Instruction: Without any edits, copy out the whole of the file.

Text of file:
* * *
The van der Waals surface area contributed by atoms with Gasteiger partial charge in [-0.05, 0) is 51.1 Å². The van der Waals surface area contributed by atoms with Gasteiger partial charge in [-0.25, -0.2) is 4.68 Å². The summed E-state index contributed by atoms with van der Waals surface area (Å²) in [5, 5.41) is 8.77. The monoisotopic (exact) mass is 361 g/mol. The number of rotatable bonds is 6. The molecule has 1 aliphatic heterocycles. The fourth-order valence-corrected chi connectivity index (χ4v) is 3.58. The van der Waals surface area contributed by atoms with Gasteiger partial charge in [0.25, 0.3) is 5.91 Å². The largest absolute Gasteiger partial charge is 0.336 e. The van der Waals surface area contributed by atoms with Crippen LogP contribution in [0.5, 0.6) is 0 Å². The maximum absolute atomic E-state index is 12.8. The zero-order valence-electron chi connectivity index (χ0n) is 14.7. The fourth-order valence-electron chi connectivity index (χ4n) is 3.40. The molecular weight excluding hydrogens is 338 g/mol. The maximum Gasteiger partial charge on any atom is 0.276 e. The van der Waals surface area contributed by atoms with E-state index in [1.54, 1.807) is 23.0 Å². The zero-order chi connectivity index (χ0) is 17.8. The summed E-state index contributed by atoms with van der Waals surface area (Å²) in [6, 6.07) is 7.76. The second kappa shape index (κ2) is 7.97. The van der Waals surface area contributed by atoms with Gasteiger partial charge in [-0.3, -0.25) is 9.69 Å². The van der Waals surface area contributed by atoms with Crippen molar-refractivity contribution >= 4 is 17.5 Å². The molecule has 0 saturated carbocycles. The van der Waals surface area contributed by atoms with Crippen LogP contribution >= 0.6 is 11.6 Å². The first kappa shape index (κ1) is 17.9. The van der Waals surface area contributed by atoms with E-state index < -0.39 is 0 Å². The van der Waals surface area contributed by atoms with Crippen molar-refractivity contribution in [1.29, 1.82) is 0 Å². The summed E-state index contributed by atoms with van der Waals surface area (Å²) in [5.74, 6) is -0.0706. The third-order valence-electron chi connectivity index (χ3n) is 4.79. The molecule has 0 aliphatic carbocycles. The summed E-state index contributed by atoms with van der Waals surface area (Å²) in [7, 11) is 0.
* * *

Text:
The van der Waals surface area contributed by atoms with Gasteiger partial charge in [-0.05, 0) is 51.1 Å². The van der Waals surface area contributed by atoms with Gasteiger partial charge in [-0.25, -0.2) is 4.68 Å². The summed E-state index contributed by atoms with van der Waals surface area (Å²) in [5, 5.41) is 8.77. The monoisotopic (exact) mass is 361 g/mol. The number of rotatable bonds is 6. The molecule has 1 aliphatic heterocycles. The fourth-order valence-corrected chi connectivity index (χ4v) is 3.58. The van der Waals surface area contributed by atoms with Gasteiger partial charge in [0.25, 0.3) is 5.91 Å². The largest absolute Gasteiger partial charge is 0.336 e. The van der Waals surface area contributed by atoms with Crippen LogP contribution in [0.5, 0.6) is 0 Å². The maximum absolute atomic E-state index is 12.8. The zero-order valence-electron chi connectivity index (χ0n) is 14.7. The fourth-order valence-electron chi connectivity index (χ4n) is 3.40. The molecular weight excluding hydrogens is 338 g/mol. The maximum Gasteiger partial charge on any atom is 0.276 e. The van der Waals surface area contributed by atoms with E-state index in [1.54, 1.807) is 23.0 Å². The zero-order chi connectivity index (χ0) is 17.8. The summed E-state index contributed by atoms with van der Waals surface area (Å²) in [6, 6.07) is 7.76. The second kappa shape index (κ2) is 7.97. The van der Waals surface area contributed by atoms with Gasteiger partial charge in [-0.3, -0.25) is 9.69 Å². The van der Waals surface area contributed by atoms with Crippen molar-refractivity contribution >= 4 is 17.5 Å². The molecule has 0 saturated carbocycles. The van der Waals surface area contributed by atoms with Crippen LogP contribution >= 0.6 is 11.6 Å². The first kappa shape index (κ1) is 17.9. The van der Waals surface area contributed by atoms with E-state index < -0.39 is 0 Å². The van der Waals surface area contributed by atoms with Crippen molar-refractivity contribution in [1.29, 1.82) is 0 Å². The summed E-state index contributed by atoms with van der Waals surface area (Å²) in [5.74, 6) is -0.0706. The third-order valence-electron chi connectivity index (χ3n) is 4.79. The molecule has 0 aliphatic carbocycles. The summed E-state index contributed by atoms with van der Waals surface area (Å²) in [7, 11) is 0.